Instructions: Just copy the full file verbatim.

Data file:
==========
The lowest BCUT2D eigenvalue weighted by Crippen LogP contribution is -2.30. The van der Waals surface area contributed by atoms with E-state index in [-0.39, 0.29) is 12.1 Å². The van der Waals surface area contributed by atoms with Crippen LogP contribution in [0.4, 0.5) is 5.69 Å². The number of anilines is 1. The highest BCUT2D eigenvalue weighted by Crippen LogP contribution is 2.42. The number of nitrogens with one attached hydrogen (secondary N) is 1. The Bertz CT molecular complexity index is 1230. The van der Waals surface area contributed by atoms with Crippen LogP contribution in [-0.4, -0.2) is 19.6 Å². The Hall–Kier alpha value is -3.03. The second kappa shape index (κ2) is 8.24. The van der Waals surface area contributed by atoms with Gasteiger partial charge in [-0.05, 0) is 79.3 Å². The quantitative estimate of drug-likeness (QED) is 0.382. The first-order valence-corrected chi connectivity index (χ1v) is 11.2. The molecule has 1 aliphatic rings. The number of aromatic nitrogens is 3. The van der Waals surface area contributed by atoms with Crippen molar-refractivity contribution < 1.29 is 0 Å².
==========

The lowest BCUT2D eigenvalue weighted by Crippen LogP contribution is -2.30. The van der Waals surface area contributed by atoms with E-state index in [-0.39, 0.29) is 12.1 Å². The van der Waals surface area contributed by atoms with Crippen LogP contribution in [0.4, 0.5) is 5.69 Å². The number of anilines is 1. The highest BCUT2D eigenvalue weighted by Crippen LogP contribution is 2.42. The number of nitrogens with one attached hydrogen (secondary N) is 1. The Bertz CT molecular complexity index is 1230. The van der Waals surface area contributed by atoms with Crippen LogP contribution in [-0.4, -0.2) is 19.6 Å². The Hall–Kier alpha value is -3.03. The second kappa shape index (κ2) is 8.24. The van der Waals surface area contributed by atoms with Gasteiger partial charge in [-0.05, 0) is 79.3 Å². The quantitative estimate of drug-likeness (QED) is 0.382. The first-order valence-corrected chi connectivity index (χ1v) is 11.2. The molecule has 1 aliphatic rings. The number of aromatic nitrogens is 3. The van der Waals surface area contributed by atoms with Crippen molar-refractivity contribution < 1.29 is 0 Å².